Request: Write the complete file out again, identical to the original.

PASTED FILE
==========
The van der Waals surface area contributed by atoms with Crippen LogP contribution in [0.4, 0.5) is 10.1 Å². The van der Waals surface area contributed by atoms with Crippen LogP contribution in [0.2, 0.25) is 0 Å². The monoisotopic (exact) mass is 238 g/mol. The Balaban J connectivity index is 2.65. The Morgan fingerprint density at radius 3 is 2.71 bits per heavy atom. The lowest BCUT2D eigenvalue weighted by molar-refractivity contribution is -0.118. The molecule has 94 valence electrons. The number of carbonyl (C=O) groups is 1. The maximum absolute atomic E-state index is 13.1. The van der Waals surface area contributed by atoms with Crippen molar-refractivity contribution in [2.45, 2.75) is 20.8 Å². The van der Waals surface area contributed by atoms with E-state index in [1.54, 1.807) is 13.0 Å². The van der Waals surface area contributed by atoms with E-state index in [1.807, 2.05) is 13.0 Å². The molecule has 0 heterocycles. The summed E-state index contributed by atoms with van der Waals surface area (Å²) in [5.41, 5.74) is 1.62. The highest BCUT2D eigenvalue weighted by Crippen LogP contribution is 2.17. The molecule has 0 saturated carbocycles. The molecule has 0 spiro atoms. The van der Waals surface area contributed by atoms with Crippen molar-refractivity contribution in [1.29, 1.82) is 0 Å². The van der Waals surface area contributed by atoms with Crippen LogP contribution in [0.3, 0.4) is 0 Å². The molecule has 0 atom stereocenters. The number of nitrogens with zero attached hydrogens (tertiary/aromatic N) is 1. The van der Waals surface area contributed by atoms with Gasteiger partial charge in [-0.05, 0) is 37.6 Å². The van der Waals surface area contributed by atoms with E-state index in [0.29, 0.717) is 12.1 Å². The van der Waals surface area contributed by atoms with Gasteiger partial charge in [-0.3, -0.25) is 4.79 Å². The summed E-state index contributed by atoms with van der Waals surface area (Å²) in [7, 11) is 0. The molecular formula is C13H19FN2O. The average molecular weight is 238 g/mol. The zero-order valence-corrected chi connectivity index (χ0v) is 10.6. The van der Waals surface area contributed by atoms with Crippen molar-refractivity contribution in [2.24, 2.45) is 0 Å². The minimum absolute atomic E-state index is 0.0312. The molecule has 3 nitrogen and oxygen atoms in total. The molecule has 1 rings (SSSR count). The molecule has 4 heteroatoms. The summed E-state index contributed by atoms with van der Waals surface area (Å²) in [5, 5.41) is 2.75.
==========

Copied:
The van der Waals surface area contributed by atoms with Crippen LogP contribution in [0.4, 0.5) is 10.1 Å². The van der Waals surface area contributed by atoms with Crippen LogP contribution in [0.2, 0.25) is 0 Å². The monoisotopic (exact) mass is 238 g/mol. The Balaban J connectivity index is 2.65. The Morgan fingerprint density at radius 3 is 2.71 bits per heavy atom. The lowest BCUT2D eigenvalue weighted by molar-refractivity contribution is -0.118. The molecule has 94 valence electrons. The number of carbonyl (C=O) groups is 1. The maximum absolute atomic E-state index is 13.1. The van der Waals surface area contributed by atoms with Crippen molar-refractivity contribution in [2.45, 2.75) is 20.8 Å². The van der Waals surface area contributed by atoms with E-state index in [1.54, 1.807) is 13.0 Å². The van der Waals surface area contributed by atoms with E-state index in [1.807, 2.05) is 13.0 Å². The molecule has 0 heterocycles. The summed E-state index contributed by atoms with van der Waals surface area (Å²) in [5.41, 5.74) is 1.62. The highest BCUT2D eigenvalue weighted by Crippen LogP contribution is 2.17. The molecule has 0 saturated carbocycles. The molecule has 0 spiro atoms. The van der Waals surface area contributed by atoms with Crippen molar-refractivity contribution in [1.29, 1.82) is 0 Å². The van der Waals surface area contributed by atoms with Crippen LogP contribution in [0.3, 0.4) is 0 Å². The molecule has 0 atom stereocenters. The number of nitrogens with zero attached hydrogens (tertiary/aromatic N) is 1. The van der Waals surface area contributed by atoms with Gasteiger partial charge in [-0.05, 0) is 37.6 Å². The van der Waals surface area contributed by atoms with E-state index in [0.29, 0.717) is 12.1 Å². The van der Waals surface area contributed by atoms with Gasteiger partial charge in [-0.3, -0.25) is 4.79 Å². The summed E-state index contributed by atoms with van der Waals surface area (Å²) in [7, 11) is 0. The molecular formula is C13H19FN2O. The average molecular weight is 238 g/mol. The zero-order valence-corrected chi connectivity index (χ0v) is 10.6. The van der Waals surface area contributed by atoms with Crippen molar-refractivity contribution in [2.24, 2.45) is 0 Å². The minimum absolute atomic E-state index is 0.0312. The molecule has 3 nitrogen and oxygen atoms in total. The molecule has 1 rings (SSSR count). The molecule has 4 heteroatoms. The summed E-state index contributed by atoms with van der Waals surface area (Å²) in [5, 5.41) is 2.75.